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Old April 6th, 2012, 02:22 AM   #4901
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Quote:
Originally Posted by Highcliff View Post
tubeman
as I can see in this picture, the tube lines stock can ride on the subsurface lines, but the subsurface lines stock can ride the tube lines only at surface, right?
yes.

That picture of Rayners Lane seems quiet. Then again there could be a lot of people running across the footbridge trying to make the interchange as both trains are about to depart. Has to be one of the most dangerous stations on the tube - popular (perhaps 1/3 of traffic) interchange movements that you have to move quickly (often run) to make, or wait 7 or 8 minutes - up stairs with exiting traffic. Well worth rebuilding it as an island if you could it for under £100 million - certainly ought to be looked at and costed. Or timetable the trains so that they don't cross there, so you don't pull in and see the train you want in/pulling into the other platform and then run to get aboard it.
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Originally Posted by SO143 View Post
it's expensive and some staffs are very unreliable like the one who sold me the wrong ticket although i did explain him my plans and everything.
You were mis-sold the ticket. You'd have been stopped at Stratford as well (zone 3). You should win the appeal, but it's designed to be annoying to see it through to completion to get people to not bother and just pay the fine.

I'm highly surprised the ticket office didn't make lots of comments about how you should get an Oyster card - I had it several times in the past when trying to buy paper tickets.

Now I've got one, I can't be mis-sold a ticket, though the only time I did with LU was being given a child ticket aged 17, rather than an adult (given my pre-Oyster tube journeys started in zone-C or D, I was never going to not get enough zones), so I was quids in.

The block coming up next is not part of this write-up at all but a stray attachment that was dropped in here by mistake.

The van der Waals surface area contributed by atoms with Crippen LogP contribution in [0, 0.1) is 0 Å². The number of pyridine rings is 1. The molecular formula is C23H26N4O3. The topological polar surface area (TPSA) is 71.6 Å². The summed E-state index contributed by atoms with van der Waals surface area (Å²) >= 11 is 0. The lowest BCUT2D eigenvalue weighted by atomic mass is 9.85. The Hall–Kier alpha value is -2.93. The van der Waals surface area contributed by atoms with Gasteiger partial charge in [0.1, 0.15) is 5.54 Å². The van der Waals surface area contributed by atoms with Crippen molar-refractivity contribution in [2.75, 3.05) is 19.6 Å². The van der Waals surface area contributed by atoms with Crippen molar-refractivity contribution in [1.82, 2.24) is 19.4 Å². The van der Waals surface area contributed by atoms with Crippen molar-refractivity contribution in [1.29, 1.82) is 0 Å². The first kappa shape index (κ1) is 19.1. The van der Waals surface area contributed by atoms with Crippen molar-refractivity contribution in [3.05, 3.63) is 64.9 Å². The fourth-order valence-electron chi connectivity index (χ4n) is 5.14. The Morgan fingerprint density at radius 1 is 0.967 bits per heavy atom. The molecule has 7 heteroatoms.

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Old April 6th, 2012, 06:38 PM   #4902
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Oh, the annoying system of complaining on errors made by TfL & co is almost a reason good enough to not choose London for any vacation in the foreseeable future...

(The other reason is that hotels are either really expensive or crap like no mixer taps and beds worse than a €10 flea market sofa)
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Old April 7th, 2012, 08:39 PM   #4903
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Once upon a time, weren't Rayners Lane's platforms strictly eastbound/inbound and westbound/outbound? Is sotonsi saying that a Rayners Lane-bound Met train can terminate there on the 'eastbound/inbound' platform? Is changing trains dangerous there because people dashing for the opposite platform both ways simultaneously risk colliding into one another on the footbridge?
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Old April 7th, 2012, 10:30 PM   #4904
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The platforms are still strictly east-/south- and west-/north- (ie Uxbridge-) bound. Also Met trains don't terminate at Rayners Lane (at least not normally) - it's Piccadilly line trains.

I'm talking about West Harrow <-> South Harrow movements* and they are always one way (ie from the Uxbridge-bound platform to the other one). It's not the conflict of flows (though obviously there'd be people going the other way to the interchange-flow), but that you have dangerous dashing up and down stairs and round blind corners.

*Yes, it's surprising, but they really are popular - certainly in the teens at shoulder-peak times. Which for zone 5 in NW London beats the number of people leaving the train at many stations. It's typically around about 30-40% of people leaving each train.
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Old April 10th, 2012, 09:27 PM   #4905
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I'm new here, just joined. Enjoyed reading Tubeman's FAQ.

I have a question for Tubeman - or for that matter for anyone else, about the London tube...

Are there any plans to install platform gates along the platform edges at the stations? They've been installed on the new sections of the Jubilee.

I ask this because passenger levels are rising so much and the situation is surely getting dangerous especially on the deep level platforms. Couldn't lower height gates be installed on these lines, like they have on some lines in other countries?
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Old April 10th, 2012, 10:21 PM   #4906
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Quote:
Originally Posted by sotonsi View Post
*Yes, it's surprising, but they really are popular - certainly in the teens at shoulder-peak times. Which for zone 5 in NW London beats the number of people leaving the train at many stations. It's typically around about 30-40% of people leaving each train.
My shortsightedness is what's surprising me ... my imagination was limited to long-haul commuter trips